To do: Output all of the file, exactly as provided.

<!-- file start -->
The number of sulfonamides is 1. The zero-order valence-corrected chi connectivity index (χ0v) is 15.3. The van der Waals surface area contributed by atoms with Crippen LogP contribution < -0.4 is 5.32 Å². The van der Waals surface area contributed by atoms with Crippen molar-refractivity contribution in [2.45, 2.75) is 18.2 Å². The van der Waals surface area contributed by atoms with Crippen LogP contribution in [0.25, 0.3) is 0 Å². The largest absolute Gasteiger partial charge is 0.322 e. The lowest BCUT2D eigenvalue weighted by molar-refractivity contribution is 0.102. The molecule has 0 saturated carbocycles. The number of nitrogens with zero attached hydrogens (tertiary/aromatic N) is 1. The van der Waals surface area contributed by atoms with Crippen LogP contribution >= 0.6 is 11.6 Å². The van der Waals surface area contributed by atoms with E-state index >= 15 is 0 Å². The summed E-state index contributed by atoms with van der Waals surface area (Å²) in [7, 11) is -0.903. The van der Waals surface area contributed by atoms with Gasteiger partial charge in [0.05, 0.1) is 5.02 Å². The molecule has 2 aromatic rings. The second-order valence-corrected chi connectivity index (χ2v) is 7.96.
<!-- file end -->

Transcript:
The number of sulfonamides is 1. The zero-order valence-corrected chi connectivity index (χ0v) is 15.3. The van der Waals surface area contributed by atoms with Crippen LogP contribution < -0.4 is 5.32 Å². The van der Waals surface area contributed by atoms with Crippen molar-refractivity contribution in [2.45, 2.75) is 18.2 Å². The van der Waals surface area contributed by atoms with Crippen LogP contribution in [0.25, 0.3) is 0 Å². The largest absolute Gasteiger partial charge is 0.322 e. The lowest BCUT2D eigenvalue weighted by molar-refractivity contribution is 0.102. The molecule has 0 saturated carbocycles. The number of nitrogens with zero attached hydrogens (tertiary/aromatic N) is 1. The van der Waals surface area contributed by atoms with Crippen LogP contribution >= 0.6 is 11.6 Å². The van der Waals surface area contributed by atoms with E-state index >= 15 is 0 Å². The summed E-state index contributed by atoms with van der Waals surface area (Å²) in [7, 11) is -0.903. The van der Waals surface area contributed by atoms with Gasteiger partial charge in [0.05, 0.1) is 5.02 Å². The molecule has 2 aromatic rings. The second-order valence-corrected chi connectivity index (χ2v) is 7.96.